The arts at Fordham’s Lincoln Center campus are getting a major upgrade.

Five new state-of-the-art music rooms will be available to students next year, along with a completely renovated and expanded visual arts wing. Construction will begin this summer and the new spaces will be unveiled in the fall.

Modern, Spacious Facilities for Visual Arts

The visual arts space will see a complete overhaul of its existing classrooms and studios located on the first floor of the Lowenstein Center at 60th Street and Columbus Avenue. The improvements will include updated furniture, more open layouts, and new state-of-the-art lighting fixtures. There will also be a brand new seminar room and a large increase in storage space to support more ambitious and varied exhibitions. The space will be anchored by the Lipani Gallery, which features solo and group exhibitions of student work as well as work by professional artists, architects, and designers.

Improvements like these will vastly enhance the opportunities available to all students and allow the gallery to operate at a professional level, according to Stephan Apicella-Hitchcock, associate clinical professor of photography and head of the visual arts program.

“Creativity is one of the major aspects that people of the future need in order to discern opportunities, where others do not see anything,” he said about the benefits of access to the arts. “When you put artists, actors, and musicians all in proximity to one another with an espresso machine, something’s bound to happen.”

The Father Grimes Music Center

The music department will also be joining the updated wing, with a suite of five brand new rooms that will make up the Father Grimes S.J. Music Center—named in honor of Robert Grimes, S.J., the dean emeritus of Fordham College at Lincoln Center.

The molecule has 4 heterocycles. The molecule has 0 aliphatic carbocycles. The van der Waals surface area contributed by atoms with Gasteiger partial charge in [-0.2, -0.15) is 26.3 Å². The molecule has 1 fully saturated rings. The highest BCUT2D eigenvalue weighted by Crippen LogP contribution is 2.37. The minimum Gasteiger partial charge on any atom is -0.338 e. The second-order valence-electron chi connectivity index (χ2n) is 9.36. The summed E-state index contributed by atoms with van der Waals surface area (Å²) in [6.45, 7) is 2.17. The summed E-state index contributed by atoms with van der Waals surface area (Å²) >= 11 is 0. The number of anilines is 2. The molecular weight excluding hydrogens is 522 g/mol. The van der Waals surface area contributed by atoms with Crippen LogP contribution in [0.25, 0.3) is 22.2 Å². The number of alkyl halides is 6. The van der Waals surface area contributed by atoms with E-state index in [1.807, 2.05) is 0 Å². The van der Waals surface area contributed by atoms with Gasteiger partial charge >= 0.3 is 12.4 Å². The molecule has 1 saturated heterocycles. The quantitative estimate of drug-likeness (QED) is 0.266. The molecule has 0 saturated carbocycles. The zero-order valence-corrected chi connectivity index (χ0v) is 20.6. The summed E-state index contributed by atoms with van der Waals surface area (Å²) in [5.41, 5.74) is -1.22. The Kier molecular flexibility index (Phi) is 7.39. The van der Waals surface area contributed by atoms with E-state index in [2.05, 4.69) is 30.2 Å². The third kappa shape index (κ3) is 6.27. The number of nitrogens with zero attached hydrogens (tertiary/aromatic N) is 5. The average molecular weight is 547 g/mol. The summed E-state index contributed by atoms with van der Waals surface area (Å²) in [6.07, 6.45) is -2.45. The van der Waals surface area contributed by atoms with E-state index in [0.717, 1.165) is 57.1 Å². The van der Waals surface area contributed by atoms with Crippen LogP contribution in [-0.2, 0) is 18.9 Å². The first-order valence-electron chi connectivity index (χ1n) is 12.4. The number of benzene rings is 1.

“It enriches the life of the community so much,” Grimes, a former professor of ethnomusicology, said by phone about the increased footprint of music on campus. The project was funded in part by private donors and alumni, who were eager to honor Grimes’ contributions to music at Fordham.

A rendering of the new Father Grimes Music Center.
A rendering of the new Father Grimes Music Center.

The plan features two private practice rooms, two ensemble rooms for bands and small groups, and one large rehearsal room that will house Fordham’s performance ensembles as well as specialty courses like the Fordham Composers Workshop.

These enhanced facilities will also be outfitted with recording capabilities and technological updates like the Wenger VAE Rehearsal System—a playback process that allows students to change the sound of the room to mimic different environments such as a cathedral, auditorium, or recital hall.

“I’m excited that the school is making an investment in the arts on this campus, and that it is translating directly into something our students can take advantage of,” said Daniel Ott, D.M.A., associate professor of music theory and composition and chair of the art history and music department. “I want the students to feel recognized in that way, and I think this does that.”

For the Whole Community

The project is being spearheaded by Laura Auricchio, Ph.D., dean of Fordham College at Lincoln Center.

When Auricchio began planning for this project by sending out a student survey soliciting a wishlist for new music spaces, she expected a few dozen responses at most.

Instead, hundreds of students answered—and the majority were not music majors.

“Students are interested in music and art, whether as a vocation or not,” Auricchio said. “I truly believe that music and art does have an impact on their well-being. Creative expression is really necessary, and contributes to the mental health of our students.”

A rendering of an updated visual arts classroom.
A rendering of an updated visual arts classroom.